Shifting Perspectives: Mental Health as Wellness and not Illness

This article was published in The Hindu In School epaper on 19th November, 2021

“Mental health” has become a buzzword over the past year. What comes to your mind when you hear of the word “mental health”? Take a second to think about it.

Chances are that you are thinking of depression or some kind of mental illness. You would not be alone in this. But what if there is more to “mental health” than just illness? 

The World Health Organization defines health as “the state of complete physical, mental and social well-being and not merely the absence of disease and infirmity”. There can be two learnings from this definition – i) Mental well-being is a contributing factor to the overall concept of health. ii) Emphasis has also been placed on health being much more than just the absence of illness.

Let us explore what this means. Have you ever felt “down” or tired on some days, unable to play or study?  And on some days very energetic and active when you were able to finish all your work quickly? These days may have even occurred in quick succession, one after the other. You could imagine health to be like a line or a spectrum then. On one side there is the “not well” and as you slowly move up the line, there is the “well”. Somedays you are on the “not well” part of the line and on others, you are on the “well” part of the line. On most days, you are somewhere in between.

So what causes us to be on either side of the line or somewhere in between? You may not have any reason or explanation for it.  Or maybe you are able to pinpoint something specific that happened. Perhaps you did not do well on an exam. Maybe you fought with a family member. Maybe you spilled hot tea on yourself in the morning. You could have even had some of these “down” days in the past year while you were frustrated with online learning and staying at home.

There then seems to be a connection between what happens in our environment and how we feel as a result of it. Feeling mentally unhealthy on specific days or for prolonged periods of time is often caused by a combination of biological, psychological and social factors. It is safe to say that it does not all take place inside our heads. 

This understanding is important as it opens the door to a range of opportunities to promote mental well-being in people. Mental health can become an everyday affair and not something that needs to be discussed only when an illness occurs. Just as our physical well-being is dependent upon our access to resources such as nutrition and sanitation and maintenance through exercising, mental well-being can also be addressed by preventing illness and promoting health. Institutions such as the government, families, schools, and workplaces have the responsibility and can take active measures to ensure that all people have the necessary environment to grow and thrive in. Individuals can also work on becoming self-aware, navigating their emotions, and building positive relationships with others.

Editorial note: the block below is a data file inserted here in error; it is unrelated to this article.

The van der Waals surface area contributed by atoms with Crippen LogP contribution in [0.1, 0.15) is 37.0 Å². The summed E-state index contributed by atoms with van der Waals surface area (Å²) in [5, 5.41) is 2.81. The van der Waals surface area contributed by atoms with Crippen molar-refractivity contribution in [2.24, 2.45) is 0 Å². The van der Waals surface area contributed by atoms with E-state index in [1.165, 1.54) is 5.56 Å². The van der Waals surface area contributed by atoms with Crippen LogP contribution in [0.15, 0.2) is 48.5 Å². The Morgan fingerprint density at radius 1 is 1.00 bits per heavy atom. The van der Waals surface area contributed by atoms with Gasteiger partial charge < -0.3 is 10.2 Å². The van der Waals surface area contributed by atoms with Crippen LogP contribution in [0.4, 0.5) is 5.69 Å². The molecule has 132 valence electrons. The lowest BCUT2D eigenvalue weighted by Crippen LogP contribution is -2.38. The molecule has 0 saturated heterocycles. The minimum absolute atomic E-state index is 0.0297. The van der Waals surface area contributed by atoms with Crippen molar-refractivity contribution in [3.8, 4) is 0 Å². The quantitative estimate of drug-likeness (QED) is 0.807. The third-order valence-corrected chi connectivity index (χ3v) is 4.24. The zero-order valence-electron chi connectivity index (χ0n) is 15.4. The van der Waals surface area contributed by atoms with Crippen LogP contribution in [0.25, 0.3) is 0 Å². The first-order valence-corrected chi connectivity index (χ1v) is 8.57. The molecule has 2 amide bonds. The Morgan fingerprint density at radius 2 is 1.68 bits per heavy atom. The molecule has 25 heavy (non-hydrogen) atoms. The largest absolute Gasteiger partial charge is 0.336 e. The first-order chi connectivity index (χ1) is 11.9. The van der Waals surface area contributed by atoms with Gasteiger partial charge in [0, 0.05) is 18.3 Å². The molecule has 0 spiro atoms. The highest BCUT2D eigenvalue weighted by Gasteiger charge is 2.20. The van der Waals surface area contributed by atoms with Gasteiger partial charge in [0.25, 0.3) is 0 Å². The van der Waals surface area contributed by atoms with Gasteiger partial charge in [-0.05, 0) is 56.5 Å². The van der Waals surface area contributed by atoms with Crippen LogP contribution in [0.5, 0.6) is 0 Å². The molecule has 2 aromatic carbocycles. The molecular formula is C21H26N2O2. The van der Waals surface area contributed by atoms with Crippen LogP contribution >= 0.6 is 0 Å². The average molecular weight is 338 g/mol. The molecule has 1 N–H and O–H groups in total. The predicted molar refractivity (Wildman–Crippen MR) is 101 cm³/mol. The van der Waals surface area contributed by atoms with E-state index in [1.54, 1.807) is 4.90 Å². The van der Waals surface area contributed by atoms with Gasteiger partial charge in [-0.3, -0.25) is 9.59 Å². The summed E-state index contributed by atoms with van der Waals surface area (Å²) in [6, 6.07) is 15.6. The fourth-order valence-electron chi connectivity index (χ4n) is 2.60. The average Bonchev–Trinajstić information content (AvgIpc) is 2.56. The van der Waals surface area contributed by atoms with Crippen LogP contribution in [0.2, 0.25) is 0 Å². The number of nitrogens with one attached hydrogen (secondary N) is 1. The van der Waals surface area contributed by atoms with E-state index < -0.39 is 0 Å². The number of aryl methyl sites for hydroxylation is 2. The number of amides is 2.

This understanding also creates space for dialogue and reduces the stigma around not feeling mentally healthy. Everyone in their lives faces some kind of adverse situation and may feel low or sad. Different people react differently to these situations. It is important to keep checking in with ourselves and our loved ones during these difficult times about how we are feeling, talk about our mental health and acknowledge when we need help. Doing so is just one way of being kind to ourselves and others. 

Wordsmith: Malavika. A. Srivathsa, Programme Associate, HELO Program

The Head, Heart & Love (HELO) Program is an initiative by Bhumi to make social and emotional learning (SEL) an integral part of education by fostering self and social awareness, self-management, relationship skills, and responsible decision-making in learning spaces*.– Visit bhumi.ngo/helo to know more.

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